Charlie HR: The company that encourages staff to be brutally honest

Charlie HR: The company that encourages staff to be brutally honest

Being brutally honest to a colleague is akin to a nightmare for most Brits: but that’s exactly what is starting to happen at Charlie HR.

The concept is called ‘radical candour’. It was invented by Kim Scott, a former employee at Google and Apple. She describes it to BuzzFeed: “You have to care personally and challenge directly.”

Being direct and not caring personally is “obnoxious aggression”. Scott explains: “If someone says: ‘I’m going to be honest with you’, they’re often about to be obnoxiously aggressive.”

But this isn’t the problem. The problem is “ruinous empathy”; failing to have the required courage to say what you think. Scott says: “Ruinous empathy is almost always the problem, everywhere. In every country in the world!”

She gives an example of great radical candour. Sheryl Sandberg, who was Google’s Vice President of Global Online Sales and Operations at the time, told Scott after a presentation to Google CEO Eric Schmidt: “I felt like the meeting had gone very well, and I was expecting a high five from Sheryl.”

“Sheryl said: ‘You said “um” a lot in there’. And I brushed it off – I thought, if that’s all I did wrong, who cares? And she stopped and said: ‘I can see I’m going to need to be more direct with you. When you say “um” every third word, it makes you sound stupid’.

“A lot of people would have said that was mean. But, in fact, it was the kindest thing she could have done for me at that moment. I was in my mid-thirties – why had no one ever told me I had that problem? It’s like going through your whole career with spinach in your teeth.”

One meeting at Charlie HR, witnessed by BuzzFeed, starts with the company’s Chief Operating Officer, Ben Gateley, said: “I’ll go first. I had some frank feedback from [CEO Rob O’Donovan] that I’d been defensive in a few situations where I was challenged. It was really good to have that flagged to me.”

O’Donovan went next: “I had feedback berating me for sending really long emails. Sorry. I’ll try and be clearer and more concise.”

Chris Butcher, Lead Software Engineer, said: “I got some pretty savage feedback,” he says. “I’m paraphrasing here, but I’ve been told that what I say is quite s*** and I should stop moping around like a big goth.” Everyone laughed, but not because it wasn’t true.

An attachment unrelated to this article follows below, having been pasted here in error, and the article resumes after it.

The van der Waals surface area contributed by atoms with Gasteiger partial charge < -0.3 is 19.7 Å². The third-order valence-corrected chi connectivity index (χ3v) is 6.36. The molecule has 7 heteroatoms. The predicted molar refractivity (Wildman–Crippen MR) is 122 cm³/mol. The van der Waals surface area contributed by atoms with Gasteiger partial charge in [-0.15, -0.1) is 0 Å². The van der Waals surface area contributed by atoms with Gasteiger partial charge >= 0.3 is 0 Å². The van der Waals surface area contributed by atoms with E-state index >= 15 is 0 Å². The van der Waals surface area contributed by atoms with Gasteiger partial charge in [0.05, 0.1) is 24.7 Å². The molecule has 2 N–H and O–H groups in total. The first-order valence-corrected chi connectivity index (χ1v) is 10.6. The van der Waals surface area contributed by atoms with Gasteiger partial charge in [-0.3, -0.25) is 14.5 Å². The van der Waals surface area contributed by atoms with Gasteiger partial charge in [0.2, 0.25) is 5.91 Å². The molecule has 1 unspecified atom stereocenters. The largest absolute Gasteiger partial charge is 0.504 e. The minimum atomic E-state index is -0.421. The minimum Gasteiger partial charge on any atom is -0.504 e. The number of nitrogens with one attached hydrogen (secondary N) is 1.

Butcher told BuzzFeed after the meeting: “I’m not usually a mopey goth. But I have been the last couple of weeks.”

The feedback isn’t hard to take, either: “I Iove it! I like it to be raw. The more outlandish it is, and the more passion and strength of feeling there is behind it, the better. For me it shows that the person…trusts me with handling it, and…hasn’t left anything unsaid by the end of it. Imagine if you could run your personal relationships like that? Imagine if you could say to your girlfriend: ‘I f****** hate the way you do that. It’s a real bummer’. You’d feel so good afterwards. I quite like the idea of it being in all aspects of your life.”

O’Donovan said that it was “a bit weird” at first: “People are used to having awkward conversations and not being able to walk past each other in the corridor afterwards. Whereas here it’s like: Bang, we’re happy families again.”

What do you think? Will you be introducing radical candour in your workplace? Let us know in the comments below.  

Comments (2)

  • Big Dog
    Big Dog
    Tue, 10 Jan 2017 4:09pm GMT
    This is inspirational thinking from Charlie HR, and is a fresh and constructive approach to engaging employee's and pushing employee's to realise their potential, whilst also cutting out what can be described as the office cliche's that are often thrown around between colleagues attempting to be politically correct in their criticism, feedback, also not wanting to incur the wrath of an 'old school' HR approach to management for unprofessionalism in the workplace. A bit of Radical Candour would go along way in my workplace.
  • Annie
    Annie
    Tue, 10 Jan 2017 1:59pm GMT
    I want to work for Charlie HR.
    In my organisation, senior management are constantly quoting "organisational behaviours and values". It is totally disingenuous, and the end result is a lot of unhappy employees griping at the water cooler; whilst the talented leave for a better work environment.

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